Brush up his conversational style and communication skills 

Spend an hour talking about his favorite subject. Ask questions and share opinions. If he agrees to discuss his queries, fears, and anxieties, be sure to consult with an open mind. Don’t ever judge because he’ll not be expecting this from you. Explain politely and always spot positivity. That’s all. Slowly but sturdily, he’ll ace at communication and speaking. Respect his introverted personality while keep polishing his argumentative skills. 

Teach your child to handle awkward moments 

When at the lowest, a child makes a few blunders. Tell him it’s okay. Suggest some of the ways where he can turn situations in his favor. Also, to build positive relationships with peers, kids need to think of peaceful ways to resolve conflicts. They need to understand what other people need and want; they must be capable of anticipating the consequences of various actions. Gradually, take him into confidence and explain how his rude behavior or anger leave negativity on others. Solve his psychological problems

Another significant aspect is expressing remorse and apologizing. Tell him… “It happens to everyone. We mess up. We make a terrible judgment. We cause harm or bad feelings. 

What happens next? If we are shamed for our mistakes, we tend to focus on our own negative emotions. We may feel humiliation, resentment, and even anger. And that doesn’t help us repair our social relationships.” 

By saying that, you’re communicating that forget and forgiveness are excellent qualities. The child will then apologize if he does something wrong, plus he’ll also start forgiving others. In the end, this would become part of his personality and help him a lot in life.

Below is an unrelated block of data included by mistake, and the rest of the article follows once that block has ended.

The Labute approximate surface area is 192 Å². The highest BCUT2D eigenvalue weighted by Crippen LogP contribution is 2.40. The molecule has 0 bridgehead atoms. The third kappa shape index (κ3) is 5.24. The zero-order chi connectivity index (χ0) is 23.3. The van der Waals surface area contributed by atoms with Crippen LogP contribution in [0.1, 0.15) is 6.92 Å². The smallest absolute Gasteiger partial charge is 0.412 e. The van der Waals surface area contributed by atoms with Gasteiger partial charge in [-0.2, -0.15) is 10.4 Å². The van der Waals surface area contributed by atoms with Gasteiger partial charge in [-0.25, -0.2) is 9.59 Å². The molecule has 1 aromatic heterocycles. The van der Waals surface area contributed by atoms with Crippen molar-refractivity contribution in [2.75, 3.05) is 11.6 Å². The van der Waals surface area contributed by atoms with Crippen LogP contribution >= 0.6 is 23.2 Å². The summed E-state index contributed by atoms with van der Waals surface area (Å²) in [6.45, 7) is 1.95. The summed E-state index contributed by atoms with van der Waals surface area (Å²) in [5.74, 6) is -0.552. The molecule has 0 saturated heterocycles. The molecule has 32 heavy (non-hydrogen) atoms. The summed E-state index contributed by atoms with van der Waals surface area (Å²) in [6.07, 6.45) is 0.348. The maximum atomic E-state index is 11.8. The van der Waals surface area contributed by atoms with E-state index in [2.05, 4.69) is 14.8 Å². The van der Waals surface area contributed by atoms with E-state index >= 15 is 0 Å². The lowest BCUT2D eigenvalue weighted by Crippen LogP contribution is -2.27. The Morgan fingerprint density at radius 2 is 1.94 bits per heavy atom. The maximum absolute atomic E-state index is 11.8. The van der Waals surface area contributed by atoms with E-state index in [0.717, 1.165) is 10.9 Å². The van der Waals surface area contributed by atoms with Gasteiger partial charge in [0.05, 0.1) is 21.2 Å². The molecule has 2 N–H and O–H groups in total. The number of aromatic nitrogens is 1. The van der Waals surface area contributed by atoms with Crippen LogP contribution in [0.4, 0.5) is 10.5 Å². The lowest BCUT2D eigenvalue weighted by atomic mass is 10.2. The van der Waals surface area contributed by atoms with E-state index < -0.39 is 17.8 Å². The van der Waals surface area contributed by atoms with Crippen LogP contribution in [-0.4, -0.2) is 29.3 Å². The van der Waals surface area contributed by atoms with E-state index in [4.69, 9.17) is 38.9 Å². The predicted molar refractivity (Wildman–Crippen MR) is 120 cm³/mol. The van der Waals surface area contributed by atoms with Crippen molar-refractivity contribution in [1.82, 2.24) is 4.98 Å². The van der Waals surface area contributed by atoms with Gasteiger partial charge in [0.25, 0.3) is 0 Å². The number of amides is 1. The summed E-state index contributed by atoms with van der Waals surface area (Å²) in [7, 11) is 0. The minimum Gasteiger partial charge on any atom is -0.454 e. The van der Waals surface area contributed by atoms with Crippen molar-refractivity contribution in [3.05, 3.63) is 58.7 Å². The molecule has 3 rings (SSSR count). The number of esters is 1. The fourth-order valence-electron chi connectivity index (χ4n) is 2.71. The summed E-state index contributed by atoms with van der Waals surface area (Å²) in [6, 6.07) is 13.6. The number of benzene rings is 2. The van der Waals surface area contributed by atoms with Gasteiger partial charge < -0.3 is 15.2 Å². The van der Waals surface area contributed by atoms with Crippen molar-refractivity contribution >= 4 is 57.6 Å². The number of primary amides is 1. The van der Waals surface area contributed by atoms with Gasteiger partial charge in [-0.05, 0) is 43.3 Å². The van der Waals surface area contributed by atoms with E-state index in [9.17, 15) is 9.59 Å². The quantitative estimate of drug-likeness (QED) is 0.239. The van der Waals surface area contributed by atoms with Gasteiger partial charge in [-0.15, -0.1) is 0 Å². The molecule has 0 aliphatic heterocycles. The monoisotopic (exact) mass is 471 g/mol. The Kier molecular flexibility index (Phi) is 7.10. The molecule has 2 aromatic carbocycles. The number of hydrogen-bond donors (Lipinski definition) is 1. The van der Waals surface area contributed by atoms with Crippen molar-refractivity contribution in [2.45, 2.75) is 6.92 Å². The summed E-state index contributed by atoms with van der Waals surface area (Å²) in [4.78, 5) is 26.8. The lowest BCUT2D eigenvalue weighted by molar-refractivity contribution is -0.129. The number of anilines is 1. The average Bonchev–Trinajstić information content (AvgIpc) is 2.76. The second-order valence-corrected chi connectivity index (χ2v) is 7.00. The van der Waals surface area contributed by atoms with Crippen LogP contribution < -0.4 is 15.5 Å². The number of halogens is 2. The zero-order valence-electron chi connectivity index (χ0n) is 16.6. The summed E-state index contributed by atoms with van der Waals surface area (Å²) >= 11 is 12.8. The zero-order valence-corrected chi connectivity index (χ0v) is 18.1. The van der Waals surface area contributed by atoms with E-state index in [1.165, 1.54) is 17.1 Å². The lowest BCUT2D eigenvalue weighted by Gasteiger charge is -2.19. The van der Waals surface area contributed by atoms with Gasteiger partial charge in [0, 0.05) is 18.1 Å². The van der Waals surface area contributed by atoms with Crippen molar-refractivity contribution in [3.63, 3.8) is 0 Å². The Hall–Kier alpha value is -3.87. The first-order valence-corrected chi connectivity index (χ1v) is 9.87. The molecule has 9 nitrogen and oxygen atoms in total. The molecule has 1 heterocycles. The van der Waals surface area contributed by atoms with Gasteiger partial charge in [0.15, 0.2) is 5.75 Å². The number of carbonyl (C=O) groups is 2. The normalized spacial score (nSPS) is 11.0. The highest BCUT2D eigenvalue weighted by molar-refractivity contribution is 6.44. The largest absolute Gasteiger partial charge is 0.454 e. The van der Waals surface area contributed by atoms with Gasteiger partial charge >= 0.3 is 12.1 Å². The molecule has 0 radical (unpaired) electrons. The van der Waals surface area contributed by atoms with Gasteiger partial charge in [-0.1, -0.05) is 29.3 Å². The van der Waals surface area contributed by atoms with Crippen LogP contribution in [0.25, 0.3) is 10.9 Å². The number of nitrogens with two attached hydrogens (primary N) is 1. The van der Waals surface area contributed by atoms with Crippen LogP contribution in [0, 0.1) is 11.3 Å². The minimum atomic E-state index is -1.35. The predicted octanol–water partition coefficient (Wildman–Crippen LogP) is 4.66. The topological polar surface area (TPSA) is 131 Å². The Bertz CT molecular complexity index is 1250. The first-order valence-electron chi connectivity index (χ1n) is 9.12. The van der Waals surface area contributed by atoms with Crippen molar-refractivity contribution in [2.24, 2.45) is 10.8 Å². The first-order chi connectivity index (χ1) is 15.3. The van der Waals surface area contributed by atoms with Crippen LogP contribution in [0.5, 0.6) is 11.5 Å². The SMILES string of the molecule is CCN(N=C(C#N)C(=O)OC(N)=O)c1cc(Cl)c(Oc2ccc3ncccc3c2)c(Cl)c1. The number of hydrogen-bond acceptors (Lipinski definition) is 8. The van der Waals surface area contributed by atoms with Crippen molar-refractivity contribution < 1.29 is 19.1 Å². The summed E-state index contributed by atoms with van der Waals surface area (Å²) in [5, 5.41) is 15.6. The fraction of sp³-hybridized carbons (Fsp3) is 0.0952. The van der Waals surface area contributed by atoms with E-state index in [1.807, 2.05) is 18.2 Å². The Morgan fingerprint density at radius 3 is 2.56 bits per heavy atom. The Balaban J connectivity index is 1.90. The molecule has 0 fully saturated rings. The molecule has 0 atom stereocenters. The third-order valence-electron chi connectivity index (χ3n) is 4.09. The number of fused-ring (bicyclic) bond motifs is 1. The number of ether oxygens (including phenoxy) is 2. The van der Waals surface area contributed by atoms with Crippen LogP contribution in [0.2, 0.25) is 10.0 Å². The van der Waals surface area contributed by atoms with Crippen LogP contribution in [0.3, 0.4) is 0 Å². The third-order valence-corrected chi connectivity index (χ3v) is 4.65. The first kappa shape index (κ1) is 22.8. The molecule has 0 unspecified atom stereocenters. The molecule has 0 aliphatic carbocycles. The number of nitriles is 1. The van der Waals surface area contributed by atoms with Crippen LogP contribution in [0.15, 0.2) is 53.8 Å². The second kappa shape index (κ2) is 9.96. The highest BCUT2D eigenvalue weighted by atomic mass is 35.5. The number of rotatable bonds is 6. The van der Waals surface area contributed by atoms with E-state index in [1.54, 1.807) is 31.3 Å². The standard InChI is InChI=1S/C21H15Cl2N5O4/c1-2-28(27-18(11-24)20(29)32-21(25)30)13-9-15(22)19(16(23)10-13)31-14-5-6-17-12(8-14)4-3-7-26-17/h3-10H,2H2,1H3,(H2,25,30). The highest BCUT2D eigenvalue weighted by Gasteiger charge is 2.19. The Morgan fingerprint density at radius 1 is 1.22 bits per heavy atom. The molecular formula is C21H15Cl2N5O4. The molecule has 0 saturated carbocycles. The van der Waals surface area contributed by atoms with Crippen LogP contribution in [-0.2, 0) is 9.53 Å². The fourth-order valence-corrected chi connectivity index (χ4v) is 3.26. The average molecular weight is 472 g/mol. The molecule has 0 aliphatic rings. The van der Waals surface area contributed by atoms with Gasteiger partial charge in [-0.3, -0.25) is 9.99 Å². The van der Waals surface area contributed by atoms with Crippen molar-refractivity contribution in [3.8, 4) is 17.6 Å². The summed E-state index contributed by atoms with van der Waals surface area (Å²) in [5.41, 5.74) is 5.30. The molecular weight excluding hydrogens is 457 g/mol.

Take him on the family dinners and give importance 

Take him on the dinners, appreciate his qualities in front of the people, and where appropriate, ask him to demonstrate his skills. For instance, singing, painting, poetry, specific info, or anything your child has a competitive edge. On the other side, make him responsible for a few things, such as taking care of the home when you’re outside, clean his own room, and other minor tasks. This way, the sense of responsibility will make him feel worthy and essential. This would ultimately add positivity. 

The bottom line 

how to help your teenager who has no friends? The strategies mentioned above will help you a lot. However, keep in mind you don’t have to impose things. Instead, let your child’s personality shine. A few teens prefer to stay alone, and they have no psychological issues. It’s the way they are. They love what they’re doing, and they want to keep up the same. In this case, there is nothing to be worried about. However, if violence and anger are getting severe, you can seek the assistance of a psychologist. But all in all, you should lend a hand and don’t ever threaten or blackmail emotionally. It’ll have an adverse effect.